Pompeo says Khashoggi’s murder is unacceptable, and he will work to get new answers from the Saudi Crown Prince during his visit.

US Secretary of State Mike Pompeo (L) and Qatari Deputy Prime Minister and Minister of Foreign Affairs Sheikh Mohammed bin Abdulrahman Al-Thani, hold a joint press conference at the Sheraton Grand in the Qatari capital Doha, Qatar January 13, 2019.
US Secretary of State Mike Pompeo (L) and Qatari Deputy Prime Minister and Minister of Foreign Affairs Sheikh Mohammed bin Abdulrahman Al-Thani, hold a joint press conference at the Sheraton Grand in the Qatari capital Doha, Qatar January 13, 2019. (Reuters)

US Secretary of State Mike Pompeo on Sunday said that he would ask Saudi Crown Prince Mohammed bin Salman to ensure the murderers of journalist Jamal Khashoggi are held "accountable".

"We will continue to have a conversation with the crown prince and the Saudis about ensuring accountability," Pompeo said in Doha after talks with Qatari government officials.

He added that Khashoggi’s murder is unacceptable, and he will work to get new answers from the Saudis during his visit.

His comments come ahead of a planned visit to the kingdom later on Sunday as part of a Middle East tour.

Pompeo has already visited United Arab Emirates, Egypt and Qatar as part of the tour.

Saudi critic Jamal Khashoggi was murdered in the Saudi Consulate in Istanbul on October 2.

After evidence emerged that the killing was done by a team of Saudis sent from Riyadh and closely linked to Crown Prince Mohammed bin Salman, the international community demanded a transparent investigation.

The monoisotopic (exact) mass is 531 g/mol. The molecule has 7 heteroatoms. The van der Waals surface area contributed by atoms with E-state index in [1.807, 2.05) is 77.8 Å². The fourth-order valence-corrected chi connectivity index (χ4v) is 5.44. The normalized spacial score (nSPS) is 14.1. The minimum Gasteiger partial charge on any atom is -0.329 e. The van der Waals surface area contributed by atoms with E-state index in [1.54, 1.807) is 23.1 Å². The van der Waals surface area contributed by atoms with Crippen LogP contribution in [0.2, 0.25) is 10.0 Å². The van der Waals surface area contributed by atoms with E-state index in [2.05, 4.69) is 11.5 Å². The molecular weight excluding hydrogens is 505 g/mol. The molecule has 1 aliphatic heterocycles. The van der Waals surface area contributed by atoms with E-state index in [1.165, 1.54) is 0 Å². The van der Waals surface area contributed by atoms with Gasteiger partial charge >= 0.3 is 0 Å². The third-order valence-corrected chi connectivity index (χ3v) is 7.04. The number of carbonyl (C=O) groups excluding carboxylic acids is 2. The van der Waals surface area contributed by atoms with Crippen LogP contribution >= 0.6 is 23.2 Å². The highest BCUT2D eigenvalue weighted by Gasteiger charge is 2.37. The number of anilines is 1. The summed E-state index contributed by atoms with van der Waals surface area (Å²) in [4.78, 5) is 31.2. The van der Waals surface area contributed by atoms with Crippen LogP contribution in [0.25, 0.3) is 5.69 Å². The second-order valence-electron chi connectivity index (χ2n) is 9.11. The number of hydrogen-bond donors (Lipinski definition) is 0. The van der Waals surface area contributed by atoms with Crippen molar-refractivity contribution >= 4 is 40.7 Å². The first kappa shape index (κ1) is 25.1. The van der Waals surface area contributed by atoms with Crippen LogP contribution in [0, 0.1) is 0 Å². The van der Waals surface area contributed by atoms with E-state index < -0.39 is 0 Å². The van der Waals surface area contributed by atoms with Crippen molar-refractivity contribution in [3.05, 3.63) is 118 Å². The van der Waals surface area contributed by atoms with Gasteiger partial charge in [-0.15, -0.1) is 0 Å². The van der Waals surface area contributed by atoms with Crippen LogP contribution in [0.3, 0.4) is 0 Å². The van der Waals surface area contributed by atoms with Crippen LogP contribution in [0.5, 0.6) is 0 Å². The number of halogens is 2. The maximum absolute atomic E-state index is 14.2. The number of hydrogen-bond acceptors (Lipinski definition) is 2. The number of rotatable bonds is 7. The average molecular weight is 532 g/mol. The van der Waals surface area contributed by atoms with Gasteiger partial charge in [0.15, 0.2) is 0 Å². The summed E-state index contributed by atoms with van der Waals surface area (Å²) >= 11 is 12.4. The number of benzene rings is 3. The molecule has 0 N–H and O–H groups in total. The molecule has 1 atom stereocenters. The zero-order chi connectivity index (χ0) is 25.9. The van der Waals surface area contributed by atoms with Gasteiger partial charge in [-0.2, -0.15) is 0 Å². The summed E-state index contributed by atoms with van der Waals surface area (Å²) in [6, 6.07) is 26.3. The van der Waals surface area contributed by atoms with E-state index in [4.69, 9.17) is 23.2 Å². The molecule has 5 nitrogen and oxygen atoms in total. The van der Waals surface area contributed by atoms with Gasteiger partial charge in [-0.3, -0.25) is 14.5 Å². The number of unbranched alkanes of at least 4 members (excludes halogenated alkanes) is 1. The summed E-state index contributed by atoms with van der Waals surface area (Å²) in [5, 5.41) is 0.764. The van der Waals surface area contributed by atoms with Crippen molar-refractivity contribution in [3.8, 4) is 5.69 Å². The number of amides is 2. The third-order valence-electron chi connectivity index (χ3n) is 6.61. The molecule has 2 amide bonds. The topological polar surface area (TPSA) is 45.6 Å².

The US, CIA and Turkish officials have blamed the crown prince for the killing, which Saudi authorities categorically deny.

Pompeo praises Qatar

Pompeo also hailed Qatari support for Washington’s anti-terrorism efforts.

Speaking during the opening session of the second US-Qatari Strategic Dialogue in Doha, Pompeo said the US and Qatar work together to settle many regional issues, including Afghanistan and Iraq.

He expressed gratitude to Qatar for hosting 13,000 US soldiers at Al Udeid Air Base, going on to reiterate keenness on enhancing bilateral cooperation especially that Qatar will host the FIFA World Cup in 2022.

Pompeo and his Qatari counterpart Sheikh Mohammed bin Abdulrahman bin Jassim Al Thani inked a number of economic, political and security agreements during the opening session.

In mid-2017, Saudi Arabia, Egypt, the UAE and Bahrain severed diplomatic and trade ties with Qatar, accusing Doha of supporting terrorism, an accusation vehemently denied by Qatar.

TRT World spoke to Sami Hamdi, Editor of The International Interest for an in-depth analysis on Pompeo's visit.

Source: TRTWorld and agencies